And yes, everyone fucking well deserves a living-wage job. Those who can’t take one (for WHATEVER reason) fucking well deserve cash assistance. Because no one, ABSOLUTELY FUCKING NO ONE, deserves less than a roof overhead in a safe neighborhood, enough food and health care for their needs, some way to clothe themselves and get from point a to point b in a timely fashion, some access to leisure time and entertainment…

  • Jeff

    Ellie, when your rhetoric descends into allcaps profanity, I’m afraid you’re not having fun any more, and I don’t want to be responsible for spoiling the start to your holiday weekend. Have a good weekend.

  • AnonymousSam

    That is the most pathetic passive aggressive tone argument I have ever seen. Congratulations.

  • AnonymousSam

    Goddamnit, I need to stop using that word. *Edit*

  • EllieMurasaki

    Thanks for the edit

  • AnonymousSam

    It’s so bloody automatic, I was literally cursing even as I hit the post button. It’s the same sort of problem as when you get halfway into a word and muscle memory (even at a vocal level) turns it into something else, like saying “Yes, I’ll have the deluxe chicken situation with bacon and ranch dressing” and knowing you fucked up two words after the mistake and still feeling compelled to complete the sentence before correcting yourself.

  • EllieMurasaki

    DO NOT FUCKING TONE-POLICE ME. And I am in fact having fun, or I WAS TILL YOU STARTED TONE-POLICING ME. Now, since I’m sure you’re dying to answer: my assertion that everyone deserves a living-wage job and everyone who doesn’t have a living-wage job deserves cash assistance. Answer it.

  • Lliira

    Oh dear, Jeff. You seem to have been having fun until Ellie out-argued you so thoroughly you couldn’t think of anything to do but take your toys and run home, tail between your legs. Poor little Jeffy-Weffy.

  • Maniraptor

    Is discussing how to make people’s lives livable supposed to be fun?

  • Ross

    Everyone deserves a living. Our cultural insistence that a living must be made from a job requires that we add jobs at least as fast as we add people, and that’s without innovation ever making jobs obsolete.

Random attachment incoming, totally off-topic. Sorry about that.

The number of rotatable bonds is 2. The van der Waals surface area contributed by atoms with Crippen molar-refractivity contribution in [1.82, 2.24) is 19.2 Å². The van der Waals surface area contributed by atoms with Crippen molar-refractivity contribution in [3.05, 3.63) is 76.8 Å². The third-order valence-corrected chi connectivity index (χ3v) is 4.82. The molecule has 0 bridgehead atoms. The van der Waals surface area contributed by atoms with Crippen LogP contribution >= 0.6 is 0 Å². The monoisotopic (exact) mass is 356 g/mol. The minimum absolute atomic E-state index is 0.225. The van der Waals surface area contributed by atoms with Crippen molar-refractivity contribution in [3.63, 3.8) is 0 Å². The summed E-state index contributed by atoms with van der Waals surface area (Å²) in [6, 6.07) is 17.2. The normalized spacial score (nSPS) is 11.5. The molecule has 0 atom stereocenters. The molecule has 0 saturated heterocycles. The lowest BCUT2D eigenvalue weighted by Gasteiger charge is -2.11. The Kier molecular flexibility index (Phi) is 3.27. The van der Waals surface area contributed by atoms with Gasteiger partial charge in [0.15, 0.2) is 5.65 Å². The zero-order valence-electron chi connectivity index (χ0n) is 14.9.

• EllieMurasaki

    True. Amendment accepted.

  • Invisible Neutrino

    It doesn’t have to be jobs provided by the government, necessarily. It does take a macroeconomic policy and a welfare state to accomplish the goal of maximum personal growth.

    Guess what – there was one in the 1950s and 1960s: the government set interest rate policy with the intent of maximizing employment, and so did the way government spent money.

  • Gotchaye

    What is the intellectually credible alternative to Keynesian stimulus at this point? “Where does the money come from?” seems like a question with a very obvious answer.

    Actually, you get at this in your second paragraph. Everything we think we know about economics suggests that a great way for the government to promote vigorous economic growth (now) is to get money to people who don’t have it, which incidentally makes them more able to pursue projects of their own choosing.

    Edit: It’s true that this probably doesn’t work for that last few percent of unemployed, once we actually do have vigorous growth again, although it remains plausible that higher taxes on the rich coupled with a universal basic income ends up doing better even in the long-run. That strikes me as a reasonable way to give people the economic freedom they need to pursue projects of their own choosing while still creating incentives to do work that others find useful.